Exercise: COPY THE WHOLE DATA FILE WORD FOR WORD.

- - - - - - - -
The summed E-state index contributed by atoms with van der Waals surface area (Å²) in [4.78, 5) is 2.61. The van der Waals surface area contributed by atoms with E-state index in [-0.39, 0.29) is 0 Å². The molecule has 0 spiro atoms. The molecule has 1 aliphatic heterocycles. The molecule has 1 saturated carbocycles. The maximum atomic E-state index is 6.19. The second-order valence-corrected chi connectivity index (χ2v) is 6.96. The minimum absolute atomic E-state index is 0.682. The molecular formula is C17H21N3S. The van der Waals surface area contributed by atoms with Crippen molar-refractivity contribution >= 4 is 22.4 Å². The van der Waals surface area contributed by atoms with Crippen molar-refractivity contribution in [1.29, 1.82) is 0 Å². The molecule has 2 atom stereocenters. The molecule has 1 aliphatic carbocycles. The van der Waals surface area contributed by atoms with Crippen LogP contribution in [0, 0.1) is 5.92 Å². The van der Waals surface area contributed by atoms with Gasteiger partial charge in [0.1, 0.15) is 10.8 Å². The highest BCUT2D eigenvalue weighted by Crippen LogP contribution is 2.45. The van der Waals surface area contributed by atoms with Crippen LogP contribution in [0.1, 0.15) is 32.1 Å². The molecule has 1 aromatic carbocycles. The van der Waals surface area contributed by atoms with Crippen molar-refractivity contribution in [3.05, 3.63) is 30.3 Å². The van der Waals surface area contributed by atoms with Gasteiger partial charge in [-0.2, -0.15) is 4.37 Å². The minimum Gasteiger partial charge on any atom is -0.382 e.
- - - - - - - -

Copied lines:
The summed E-state index contributed by atoms with van der Waals surface area (Å²) in [4.78, 5) is 2.61. The van der Waals surface area contributed by atoms with E-state index in [-0.39, 0.29) is 0 Å². The molecule has 0 spiro atoms. The molecule has 1 aliphatic heterocycles. The molecule has 1 saturated carbocycles. The maximum atomic E-state index is 6.19. The second-order valence-corrected chi connectivity index (χ2v) is 6.96. The minimum absolute atomic E-state index is 0.682. The molecular formula is C17H21N3S. The van der Waals surface area contributed by atoms with Crippen molar-refractivity contribution >= 4 is 22.4 Å². The van der Waals surface area contributed by atoms with Crippen molar-refractivity contribution in [1.29, 1.82) is 0 Å². The molecule has 2 atom stereocenters. The molecule has 1 aliphatic carbocycles. The van der Waals surface area contributed by atoms with Crippen LogP contribution in [0, 0.1) is 5.92 Å². The van der Waals surface area contributed by atoms with Gasteiger partial charge in [0.1, 0.15) is 10.8 Å². The highest BCUT2D eigenvalue weighted by Crippen LogP contribution is 2.45. The van der Waals surface area contributed by atoms with Crippen LogP contribution in [0.1, 0.15) is 32.1 Å². The molecule has 1 aromatic carbocycles. The van der Waals surface area contributed by atoms with Crippen molar-refractivity contribution in [3.05, 3.63) is 30.3 Å². The van der Waals surface area contributed by atoms with Gasteiger partial charge in [-0.2, -0.15) is 4.37 Å². The minimum Gasteiger partial charge on any atom is -0.382 e.